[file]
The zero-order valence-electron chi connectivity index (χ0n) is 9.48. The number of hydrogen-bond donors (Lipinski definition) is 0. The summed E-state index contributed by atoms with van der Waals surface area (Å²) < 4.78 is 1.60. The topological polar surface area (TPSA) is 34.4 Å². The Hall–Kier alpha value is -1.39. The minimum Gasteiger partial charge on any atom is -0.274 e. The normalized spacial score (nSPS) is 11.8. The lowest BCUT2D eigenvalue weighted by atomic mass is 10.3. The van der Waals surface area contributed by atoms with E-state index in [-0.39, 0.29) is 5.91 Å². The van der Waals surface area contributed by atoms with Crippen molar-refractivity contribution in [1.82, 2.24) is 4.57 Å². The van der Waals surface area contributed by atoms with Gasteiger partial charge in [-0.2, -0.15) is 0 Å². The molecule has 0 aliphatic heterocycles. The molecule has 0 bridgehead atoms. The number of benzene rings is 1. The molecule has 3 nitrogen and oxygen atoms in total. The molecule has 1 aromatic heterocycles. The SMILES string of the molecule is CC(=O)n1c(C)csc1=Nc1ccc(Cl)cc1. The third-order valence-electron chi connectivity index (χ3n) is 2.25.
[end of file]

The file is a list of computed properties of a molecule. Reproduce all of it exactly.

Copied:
The zero-order valence-electron chi connectivity index (χ0n) is 9.48. The number of hydrogen-bond donors (Lipinski definition) is 0. The summed E-state index contributed by atoms with van der Waals surface area (Å²) < 4.78 is 1.60. The topological polar surface area (TPSA) is 34.4 Å². The Hall–Kier alpha value is -1.39. The minimum Gasteiger partial charge on any atom is -0.274 e. The normalized spacial score (nSPS) is 11.8. The lowest BCUT2D eigenvalue weighted by atomic mass is 10.3. The van der Waals surface area contributed by atoms with E-state index in [-0.39, 0.29) is 5.91 Å². The van der Waals surface area contributed by atoms with Crippen molar-refractivity contribution in [1.82, 2.24) is 4.57 Å². The van der Waals surface area contributed by atoms with Gasteiger partial charge in [-0.2, -0.15) is 0 Å². The molecule has 0 aliphatic heterocycles. The molecule has 0 bridgehead atoms. The number of benzene rings is 1. The molecule has 3 nitrogen and oxygen atoms in total. The molecule has 1 aromatic heterocycles. The SMILES string of the molecule is CC(=O)n1c(C)csc1=Nc1ccc(Cl)cc1. The third-order valence-electron chi connectivity index (χ3n) is 2.25.